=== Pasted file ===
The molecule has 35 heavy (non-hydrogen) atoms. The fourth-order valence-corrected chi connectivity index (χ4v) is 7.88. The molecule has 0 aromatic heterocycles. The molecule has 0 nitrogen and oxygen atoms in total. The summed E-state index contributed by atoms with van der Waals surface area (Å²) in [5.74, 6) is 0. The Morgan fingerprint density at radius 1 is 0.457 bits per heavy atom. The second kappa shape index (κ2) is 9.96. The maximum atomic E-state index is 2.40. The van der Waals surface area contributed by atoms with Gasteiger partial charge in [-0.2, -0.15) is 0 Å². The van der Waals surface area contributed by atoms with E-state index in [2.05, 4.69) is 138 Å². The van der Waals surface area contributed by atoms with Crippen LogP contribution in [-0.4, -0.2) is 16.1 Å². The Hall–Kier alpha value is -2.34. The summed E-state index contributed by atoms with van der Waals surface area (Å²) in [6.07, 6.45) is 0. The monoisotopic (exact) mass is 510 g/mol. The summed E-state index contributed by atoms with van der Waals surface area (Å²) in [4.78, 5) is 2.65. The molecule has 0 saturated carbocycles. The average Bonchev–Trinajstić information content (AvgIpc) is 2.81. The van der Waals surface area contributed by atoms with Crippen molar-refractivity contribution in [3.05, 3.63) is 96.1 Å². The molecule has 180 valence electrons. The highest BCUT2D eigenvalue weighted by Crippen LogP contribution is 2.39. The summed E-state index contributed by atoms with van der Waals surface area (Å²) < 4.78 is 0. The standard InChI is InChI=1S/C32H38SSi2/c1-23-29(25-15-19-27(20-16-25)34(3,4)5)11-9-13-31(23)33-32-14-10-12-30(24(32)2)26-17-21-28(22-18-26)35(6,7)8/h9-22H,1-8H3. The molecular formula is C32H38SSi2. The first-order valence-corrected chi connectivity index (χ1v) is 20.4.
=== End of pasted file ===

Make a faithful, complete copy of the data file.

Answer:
The molecule has 35 heavy (non-hydrogen) atoms. The fourth-order valence-corrected chi connectivity index (χ4v) is 7.88. The molecule has 0 aromatic heterocycles. The molecule has 0 nitrogen and oxygen atoms in total. The summed E-state index contributed by atoms with van der Waals surface area (Å²) in [5.74, 6) is 0. The Morgan fingerprint density at radius 1 is 0.457 bits per heavy atom. The second kappa shape index (κ2) is 9.96. The maximum atomic E-state index is 2.40. The van der Waals surface area contributed by atoms with Gasteiger partial charge in [-0.2, -0.15) is 0 Å². The van der Waals surface area contributed by atoms with E-state index in [2.05, 4.69) is 138 Å². The van der Waals surface area contributed by atoms with Crippen LogP contribution in [-0.4, -0.2) is 16.1 Å². The Hall–Kier alpha value is -2.34. The summed E-state index contributed by atoms with van der Waals surface area (Å²) in [6.07, 6.45) is 0. The monoisotopic (exact) mass is 510 g/mol. The summed E-state index contributed by atoms with van der Waals surface area (Å²) in [4.78, 5) is 2.65. The molecule has 0 saturated carbocycles. The average Bonchev–Trinajstić information content (AvgIpc) is 2.81. The van der Waals surface area contributed by atoms with Crippen molar-refractivity contribution in [3.05, 3.63) is 96.1 Å². The molecule has 180 valence electrons. The highest BCUT2D eigenvalue weighted by Crippen LogP contribution is 2.39. The summed E-state index contributed by atoms with van der Waals surface area (Å²) < 4.78 is 0. The standard InChI is InChI=1S/C32H38SSi2/c1-23-29(25-15-19-27(20-16-25)34(3,4)5)11-9-13-31(23)33-32-14-10-12-30(24(32)2)26-17-21-28(22-18-26)35(6,7)8/h9-22H,1-8H3. The molecular formula is C32H38SSi2. The first-order valence-corrected chi connectivity index (χ1v) is 20.4.